When Ray and I got married, the folks at the Hawaii Dept. of Health told us it would take 120 days to process our marriage certificate. Ray didn’t have a problem with that because he didn’t really need the certificate for anything. However, I soon realized that if I was going to change my name with any kind of alacrity, I’d need that certificate sooner than later, so I coughed up the $10 expedition fee.

When I got the certificate, I changed all the usual things; I called up my credit cards to change them, I waited at the social security office for hours on end, and surprisingly, the DMV took the least amount of time and effort.

The only thing I had left to change was my passport, and since I figured I wasn’t leaving the country any time soon, I decided to mail my passport in, along with documentation of my name change, to the State Department for regular processing (10 weeks).

Of course, a week after I had mailed it all in, I got an offer to go to Italy. Go figure. So now that my passport is in the bowels of the State Department, it’s up to me to dive into its putrid maw and fish it out.

I went on the passport website, which says in no uncertain terms that they are very busy, so don’t bother calling the number they’ve provided, because you won’t get through. The best way to get in touch with them if you have a question, they say, is by email…but don’t be surprised if they don’t respond to your email for two days.

So first I emailed them, and, true to their word, they responded 2 days later, telling me that my best bet is to go in person to a passport agency. But oh, by the way, you can’t just walk in, you have to have an appointment, and they won’t give you an appointment unless you’re traveling within 2 weeks.

Oh yeah, and in order for you to get that appointment, you need to call that number that we’ve been warning you not to call because you won’t get through.

So I called the dreaded phone number, which is answered by a message full of dire warnings not to even bother hoping to speak with anyone, because everyone at the passport office is so overloaded, they can’t be bothered with your problems. After their 5-minute dissertation, they present you with the following options:

  1. Check on the status of your passport (which then refers you to the website, which in turn refers you back to the phone number of doom).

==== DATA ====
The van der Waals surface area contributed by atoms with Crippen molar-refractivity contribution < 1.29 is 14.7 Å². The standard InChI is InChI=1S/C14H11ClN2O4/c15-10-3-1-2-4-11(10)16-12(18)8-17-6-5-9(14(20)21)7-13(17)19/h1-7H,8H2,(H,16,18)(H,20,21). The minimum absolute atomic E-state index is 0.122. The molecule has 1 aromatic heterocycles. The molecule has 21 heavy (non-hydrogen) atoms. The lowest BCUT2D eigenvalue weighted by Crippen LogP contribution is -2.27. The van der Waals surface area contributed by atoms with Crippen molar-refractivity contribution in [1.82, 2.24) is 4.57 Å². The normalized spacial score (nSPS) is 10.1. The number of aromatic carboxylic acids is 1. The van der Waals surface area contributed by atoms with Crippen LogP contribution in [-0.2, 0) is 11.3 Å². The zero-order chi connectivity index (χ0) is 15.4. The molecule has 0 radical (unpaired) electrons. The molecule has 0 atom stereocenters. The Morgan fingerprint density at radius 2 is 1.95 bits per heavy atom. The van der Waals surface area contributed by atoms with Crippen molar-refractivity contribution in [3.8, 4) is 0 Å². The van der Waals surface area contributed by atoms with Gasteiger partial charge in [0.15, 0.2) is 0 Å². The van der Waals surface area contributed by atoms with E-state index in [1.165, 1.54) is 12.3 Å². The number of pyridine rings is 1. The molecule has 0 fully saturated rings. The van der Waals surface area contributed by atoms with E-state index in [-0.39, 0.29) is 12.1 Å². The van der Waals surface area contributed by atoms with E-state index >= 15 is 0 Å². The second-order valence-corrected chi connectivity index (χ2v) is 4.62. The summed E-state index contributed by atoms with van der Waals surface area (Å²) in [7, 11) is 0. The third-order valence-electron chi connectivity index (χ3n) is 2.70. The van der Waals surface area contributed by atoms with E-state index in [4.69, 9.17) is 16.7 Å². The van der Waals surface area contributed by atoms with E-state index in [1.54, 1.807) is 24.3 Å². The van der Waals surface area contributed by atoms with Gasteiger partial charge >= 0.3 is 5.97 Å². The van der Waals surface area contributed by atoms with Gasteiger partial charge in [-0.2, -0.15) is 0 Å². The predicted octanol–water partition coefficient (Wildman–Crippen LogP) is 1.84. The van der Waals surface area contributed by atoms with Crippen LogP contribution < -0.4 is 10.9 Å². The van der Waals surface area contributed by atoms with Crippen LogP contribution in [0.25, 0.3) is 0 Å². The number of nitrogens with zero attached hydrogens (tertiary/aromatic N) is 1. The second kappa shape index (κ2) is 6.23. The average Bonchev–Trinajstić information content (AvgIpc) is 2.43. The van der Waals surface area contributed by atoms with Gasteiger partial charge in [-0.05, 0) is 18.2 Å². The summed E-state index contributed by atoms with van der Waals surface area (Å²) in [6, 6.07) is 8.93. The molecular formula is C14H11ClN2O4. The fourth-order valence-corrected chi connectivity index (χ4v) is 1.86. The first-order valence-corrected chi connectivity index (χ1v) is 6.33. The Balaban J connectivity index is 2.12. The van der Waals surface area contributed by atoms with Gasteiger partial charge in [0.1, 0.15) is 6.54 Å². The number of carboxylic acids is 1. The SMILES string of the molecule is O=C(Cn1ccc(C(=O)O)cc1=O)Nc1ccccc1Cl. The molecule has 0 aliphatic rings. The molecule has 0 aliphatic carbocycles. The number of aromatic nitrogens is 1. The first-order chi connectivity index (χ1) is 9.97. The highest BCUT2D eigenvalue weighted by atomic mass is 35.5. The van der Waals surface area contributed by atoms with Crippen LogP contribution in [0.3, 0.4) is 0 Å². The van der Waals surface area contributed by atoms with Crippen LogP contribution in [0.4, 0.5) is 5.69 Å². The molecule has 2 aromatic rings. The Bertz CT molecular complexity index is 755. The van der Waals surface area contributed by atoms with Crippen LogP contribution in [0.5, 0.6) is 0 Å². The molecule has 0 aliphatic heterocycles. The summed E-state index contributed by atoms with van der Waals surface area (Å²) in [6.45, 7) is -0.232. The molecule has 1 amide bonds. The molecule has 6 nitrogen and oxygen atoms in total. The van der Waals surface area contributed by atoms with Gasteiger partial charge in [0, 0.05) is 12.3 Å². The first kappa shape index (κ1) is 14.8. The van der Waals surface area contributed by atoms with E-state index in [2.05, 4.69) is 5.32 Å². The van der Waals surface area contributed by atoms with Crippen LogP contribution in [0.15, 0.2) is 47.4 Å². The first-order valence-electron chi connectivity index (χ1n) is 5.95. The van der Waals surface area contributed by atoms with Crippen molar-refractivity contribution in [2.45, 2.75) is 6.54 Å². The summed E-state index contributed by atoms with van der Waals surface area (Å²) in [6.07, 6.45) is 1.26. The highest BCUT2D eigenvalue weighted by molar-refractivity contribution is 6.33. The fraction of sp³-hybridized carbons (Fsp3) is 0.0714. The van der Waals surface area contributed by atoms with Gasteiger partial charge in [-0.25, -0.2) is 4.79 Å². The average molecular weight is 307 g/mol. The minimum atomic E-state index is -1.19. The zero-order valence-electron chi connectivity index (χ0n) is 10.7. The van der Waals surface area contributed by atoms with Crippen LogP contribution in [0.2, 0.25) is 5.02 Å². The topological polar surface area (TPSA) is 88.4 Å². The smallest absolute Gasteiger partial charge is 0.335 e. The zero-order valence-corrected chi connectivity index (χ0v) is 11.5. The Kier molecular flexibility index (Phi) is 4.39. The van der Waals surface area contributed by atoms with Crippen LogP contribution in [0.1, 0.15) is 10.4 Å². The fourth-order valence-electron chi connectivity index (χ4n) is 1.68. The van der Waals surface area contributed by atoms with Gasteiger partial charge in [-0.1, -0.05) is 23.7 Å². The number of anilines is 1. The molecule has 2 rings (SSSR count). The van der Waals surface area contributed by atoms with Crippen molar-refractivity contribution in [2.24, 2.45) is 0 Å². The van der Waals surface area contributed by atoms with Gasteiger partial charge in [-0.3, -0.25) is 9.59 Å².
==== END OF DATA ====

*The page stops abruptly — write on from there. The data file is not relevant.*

2. Schedule an appointment; choosing this option takes you to an automated scheduling system. One would think that this would be the easiest option, since it doesn’t involve human interaction at all. However, this system clearly doesn’t have enough phone lines piping into it, since out of the almost 30 times I called, I only got through once. The other 29 times, I got a message saying that the scheduling system was overloaded with calls, and that I should please try again later. Then the automated system hung up on me.
  3. Contact customer service with a question. You mean, like, “How come your automated scheduling system doesn’t have the time of day to talk to me? Is anyone really working there? Why don’t you invest in more phone lines?” As one might expect, I could never get through to a real person. After choosing this option, another message plays, reminding me of how busy they are over there, and to expect long wait times. I hunker down for a long wait time on hold, and the damn system hangs up on me. Again.

I went to gethuman.com, my favorite resource for situations like this, so I could find a way to talk to a real person. I followed the directions, pressed the requisite numbers, and got the exact same customer service message I would have gotten if I had gone the regular route. And it hung up on me again.

Finally, at 11:47 PM, I finally got through to the automated scheduling system. I scheduled my appointment, listened to more warnings that they would not be able to see me unless I was leaving or needed a visa within 2 weeks, and got my confirmation number.

Just to make sure, I visited the web page devoted to the Philadelphia passport agency (there are only 8 of these across the country; thank goodness I didn’t have to travel 1,000 miles to go to one of these places). The web page said to make sure you arrive 15 minutes early for your appointment, and if you are more than 15 minutes late, you would have to go through the whole rigmarole again to get another appointment.

So I arrived not 15 minutes early, but 30 minutes early for my 9:30 appointment this morning. As I got to the building, I noticed that there was a long line of people queuing outside. I was informed that this was the line for passports.

“But I have an appointment,” I protested. Oh no, the security guard told me, they don’t work with the appointment system in Philadelphia. It’s first come, first served, and people usually start lining up at 8:30 in the morning.

So I got in line and just tried to stay thankful that it was a beautiful day to be standing outside. It certainly could have been worse.

Once inside and past the metal detector (which by the way, picked up my wedding ring set…not even airport metal detectors are that sensitive), I was directed to a line where they determined whether or not you needed a passport within 2 weeks. I passed the test (I told them I needed enough time for the Italian work visa to process), and I was given a number.

An hour and a half after I had arrived at the State Building, I left, my mission accomplished. No, I don’t have my passport in hand–not yet, anyway–but it will be express mailed to me, and I should have it in plenty of time.

Of course, once I get my passport, I still have to apply for a visa from the Italian Consulate. I’m sure that will be a barrel of fun.

Fun With Bureaucrats
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